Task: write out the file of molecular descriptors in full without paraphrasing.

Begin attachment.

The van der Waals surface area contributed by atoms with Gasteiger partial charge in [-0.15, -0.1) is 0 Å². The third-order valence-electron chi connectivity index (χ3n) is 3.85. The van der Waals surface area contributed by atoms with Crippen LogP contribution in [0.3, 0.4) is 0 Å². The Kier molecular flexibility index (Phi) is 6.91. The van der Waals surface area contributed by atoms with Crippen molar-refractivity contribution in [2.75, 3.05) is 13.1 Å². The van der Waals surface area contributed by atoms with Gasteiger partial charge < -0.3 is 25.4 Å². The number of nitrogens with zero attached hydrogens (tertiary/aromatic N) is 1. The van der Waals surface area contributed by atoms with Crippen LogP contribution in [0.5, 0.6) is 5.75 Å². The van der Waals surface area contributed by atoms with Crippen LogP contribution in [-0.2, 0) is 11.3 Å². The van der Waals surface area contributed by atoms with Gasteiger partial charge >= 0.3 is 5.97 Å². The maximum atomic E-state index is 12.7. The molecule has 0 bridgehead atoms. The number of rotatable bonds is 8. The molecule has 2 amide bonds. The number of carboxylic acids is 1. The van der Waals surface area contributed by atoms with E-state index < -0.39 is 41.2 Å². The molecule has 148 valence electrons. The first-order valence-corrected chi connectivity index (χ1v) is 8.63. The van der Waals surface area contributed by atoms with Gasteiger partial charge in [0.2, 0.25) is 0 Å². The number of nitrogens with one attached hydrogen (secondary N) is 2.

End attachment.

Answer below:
The van der Waals surface area contributed by atoms with Gasteiger partial charge in [-0.15, -0.1) is 0 Å². The third-order valence-electron chi connectivity index (χ3n) is 3.85. The van der Waals surface area contributed by atoms with Crippen LogP contribution in [0.3, 0.4) is 0 Å². The Kier molecular flexibility index (Phi) is 6.91. The van der Waals surface area contributed by atoms with Crippen molar-refractivity contribution in [2.75, 3.05) is 13.1 Å². The van der Waals surface area contributed by atoms with Gasteiger partial charge < -0.3 is 25.4 Å². The number of nitrogens with zero attached hydrogens (tertiary/aromatic N) is 1. The van der Waals surface area contributed by atoms with Crippen LogP contribution in [0.5, 0.6) is 5.75 Å². The van der Waals surface area contributed by atoms with Crippen LogP contribution in [-0.2, 0) is 11.3 Å². The van der Waals surface area contributed by atoms with Gasteiger partial charge >= 0.3 is 5.97 Å². The maximum atomic E-state index is 12.7. The molecule has 0 bridgehead atoms. The number of rotatable bonds is 8. The molecule has 2 amide bonds. The number of carboxylic acids is 1. The van der Waals surface area contributed by atoms with E-state index < -0.39 is 41.2 Å². The molecule has 148 valence electrons. The first-order valence-corrected chi connectivity index (χ1v) is 8.63. The van der Waals surface area contributed by atoms with Gasteiger partial charge in [0.2, 0.25) is 0 Å². The number of nitrogens with one attached hydrogen (secondary N) is 2.